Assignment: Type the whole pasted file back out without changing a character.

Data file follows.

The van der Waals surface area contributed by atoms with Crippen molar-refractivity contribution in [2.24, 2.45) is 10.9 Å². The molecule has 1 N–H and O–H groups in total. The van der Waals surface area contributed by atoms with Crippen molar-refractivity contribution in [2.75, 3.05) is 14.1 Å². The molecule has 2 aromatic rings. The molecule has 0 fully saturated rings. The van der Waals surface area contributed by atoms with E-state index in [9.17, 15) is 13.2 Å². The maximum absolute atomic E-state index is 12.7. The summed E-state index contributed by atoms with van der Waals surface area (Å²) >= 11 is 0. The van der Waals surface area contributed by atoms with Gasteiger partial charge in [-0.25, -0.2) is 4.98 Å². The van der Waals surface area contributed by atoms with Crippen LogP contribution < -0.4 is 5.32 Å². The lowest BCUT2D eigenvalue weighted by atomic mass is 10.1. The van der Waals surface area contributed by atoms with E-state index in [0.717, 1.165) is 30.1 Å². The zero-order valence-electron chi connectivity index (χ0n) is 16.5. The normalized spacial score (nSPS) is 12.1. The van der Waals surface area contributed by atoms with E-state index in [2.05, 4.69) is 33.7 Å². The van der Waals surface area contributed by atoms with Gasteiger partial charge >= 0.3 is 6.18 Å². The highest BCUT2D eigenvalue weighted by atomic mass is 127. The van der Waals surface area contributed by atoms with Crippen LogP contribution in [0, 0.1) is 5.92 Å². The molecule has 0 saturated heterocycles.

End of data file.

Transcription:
The van der Waals surface area contributed by atoms with Crippen molar-refractivity contribution in [2.24, 2.45) is 10.9 Å². The molecule has 1 N–H and O–H groups in total. The van der Waals surface area contributed by atoms with Crippen molar-refractivity contribution in [2.75, 3.05) is 14.1 Å². The molecule has 2 aromatic rings. The molecule has 0 fully saturated rings. The van der Waals surface area contributed by atoms with E-state index in [9.17, 15) is 13.2 Å². The maximum absolute atomic E-state index is 12.7. The summed E-state index contributed by atoms with van der Waals surface area (Å²) >= 11 is 0. The van der Waals surface area contributed by atoms with Gasteiger partial charge in [-0.25, -0.2) is 4.98 Å². The van der Waals surface area contributed by atoms with Crippen LogP contribution < -0.4 is 5.32 Å². The lowest BCUT2D eigenvalue weighted by atomic mass is 10.1. The van der Waals surface area contributed by atoms with E-state index in [0.717, 1.165) is 30.1 Å². The zero-order valence-electron chi connectivity index (χ0n) is 16.5. The normalized spacial score (nSPS) is 12.1. The van der Waals surface area contributed by atoms with E-state index in [2.05, 4.69) is 33.7 Å². The van der Waals surface area contributed by atoms with Gasteiger partial charge >= 0.3 is 6.18 Å². The highest BCUT2D eigenvalue weighted by atomic mass is 127. The van der Waals surface area contributed by atoms with Crippen LogP contribution in [0, 0.1) is 5.92 Å². The molecule has 0 saturated heterocycles.